via Letter to a Woman Called to Leadership

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Guest Post: Cancer and Strong Women, My Heritage

My mom was diagnosed with breast cancer in 1972—she was 42 and I was 10.  It was before chemotherapy, radiation, and breast reconstructive surgery.  She took the bold step of having a radical mastectomy with my dad’s full support, a surgeon who respected her decision, and an attitude in which she never really looked back only forward.  I would say life changed for her, but I’m not really sure it did.  She was glad to be alive, went on with her profession as a college professor, got her doctorate, and she was my mom—she just didn’t have her breasts.

When I was a teenager we talked about it—how her mother, grandmother, and great-grandmother had breast cancer.  At that moment it became my heritage.  Life didn’t change a lot I just started having mammograms earlier than my friends and Mom made sure I knew how to do a self-breast exam.  Life went on, I married a wonderful supportive man who knew my family history, became a veterinarian, and had two girls of my own.  20 years later Mom became a real breast cancer survivor. We always knew she was a miracle but then it became official.  However, when Mom turned 66 cancer entered her life again as she was diagnosed with ovarian cancer.  At first it was thought that maybe this was a manifestation of the previous breast cancer, and then we learned it was a different cancer, but they were linked together genetically.  Gene testing was just rearing its head but she was told that to have those two cancers meant she had to have a breast cancer gene—all of the sudden this family history became very real in our lives.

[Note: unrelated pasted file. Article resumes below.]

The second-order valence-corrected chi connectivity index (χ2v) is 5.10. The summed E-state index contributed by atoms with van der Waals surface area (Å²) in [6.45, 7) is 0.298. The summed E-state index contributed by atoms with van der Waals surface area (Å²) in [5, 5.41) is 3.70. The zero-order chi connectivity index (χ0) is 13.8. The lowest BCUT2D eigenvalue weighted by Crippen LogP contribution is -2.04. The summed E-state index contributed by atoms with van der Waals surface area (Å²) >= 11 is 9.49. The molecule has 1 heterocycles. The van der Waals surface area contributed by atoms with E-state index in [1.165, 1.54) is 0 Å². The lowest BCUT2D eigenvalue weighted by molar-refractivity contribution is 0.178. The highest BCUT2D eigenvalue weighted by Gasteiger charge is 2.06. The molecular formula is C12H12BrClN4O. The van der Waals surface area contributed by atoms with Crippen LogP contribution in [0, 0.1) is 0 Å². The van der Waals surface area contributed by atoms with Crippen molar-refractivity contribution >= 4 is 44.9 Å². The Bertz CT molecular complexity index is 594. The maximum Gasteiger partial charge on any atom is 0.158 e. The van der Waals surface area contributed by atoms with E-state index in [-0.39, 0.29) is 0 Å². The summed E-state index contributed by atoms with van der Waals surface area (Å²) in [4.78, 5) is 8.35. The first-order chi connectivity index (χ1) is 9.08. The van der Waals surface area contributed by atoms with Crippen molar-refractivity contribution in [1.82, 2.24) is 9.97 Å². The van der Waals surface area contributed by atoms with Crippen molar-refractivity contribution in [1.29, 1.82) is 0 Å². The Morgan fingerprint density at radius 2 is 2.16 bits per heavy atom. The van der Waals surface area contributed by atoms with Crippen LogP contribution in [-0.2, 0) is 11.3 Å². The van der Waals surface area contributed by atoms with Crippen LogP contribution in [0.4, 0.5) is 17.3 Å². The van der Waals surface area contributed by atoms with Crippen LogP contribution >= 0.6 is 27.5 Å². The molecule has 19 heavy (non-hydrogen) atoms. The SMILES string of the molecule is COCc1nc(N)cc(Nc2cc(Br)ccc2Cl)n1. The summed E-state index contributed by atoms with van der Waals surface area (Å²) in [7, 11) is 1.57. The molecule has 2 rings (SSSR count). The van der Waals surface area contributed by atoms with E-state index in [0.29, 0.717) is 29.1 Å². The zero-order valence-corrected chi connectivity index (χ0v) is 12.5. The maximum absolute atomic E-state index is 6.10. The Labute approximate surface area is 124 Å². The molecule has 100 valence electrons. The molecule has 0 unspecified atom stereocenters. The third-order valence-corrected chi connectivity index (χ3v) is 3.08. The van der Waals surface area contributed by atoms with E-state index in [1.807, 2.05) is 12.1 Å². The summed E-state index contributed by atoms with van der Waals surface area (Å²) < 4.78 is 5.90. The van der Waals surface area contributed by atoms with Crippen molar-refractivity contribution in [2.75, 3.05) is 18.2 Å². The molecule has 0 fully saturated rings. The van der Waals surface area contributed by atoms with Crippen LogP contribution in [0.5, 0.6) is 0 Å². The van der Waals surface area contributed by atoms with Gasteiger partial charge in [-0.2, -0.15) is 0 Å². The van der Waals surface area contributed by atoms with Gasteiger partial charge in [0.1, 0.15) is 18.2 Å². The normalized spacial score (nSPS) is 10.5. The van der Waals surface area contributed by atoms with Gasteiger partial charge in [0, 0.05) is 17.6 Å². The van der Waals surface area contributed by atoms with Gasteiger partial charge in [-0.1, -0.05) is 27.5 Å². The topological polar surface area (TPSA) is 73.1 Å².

At this point life did change—it became filled with surgeries, chemotherapy every 3 weeks, blood tests, drugs to control vomiting, deep talks about the future, and learning how to say good-bye to a person who meant the world to me.  I was with Mom for every chemotherapy treatment except the first one, as it was done in the hospital following the initial surgery, and I had to work.   Eventually, I adjusted my work schedule to correlate with her treatment schedule.  Often, our youngest daughter, who at the time was 4, came with me to the cancer treatment center.  We read books together while the toxic drug was poured into Mom’s veins, hoping it would annihilate the cancer cells that were trying to take her from us.  Our relationship changed as I watched this strong independent woman who was my mother and had always been in charge of her life, falter and become unable to make decisions.  She would turn to me for help and it was difficult for me to take that leadership role from her.  Then she would feel better and the reins of life would be returned to her.  We eventually learned how to do this trade back and forth with grace and ease.  For a while, the therapy worked and she went into remission for 3 wonderful years.  Then it returned with a vengeance and wouldn’t respond to the same drugs so different drug protocols were tried; they would work for a while and then not.  Eventually one day Mom looked at me and said, “I’m done, I just want to come home with you.  I want to be in your home, with your family, and you holding me in your arms when I go to meet my God.”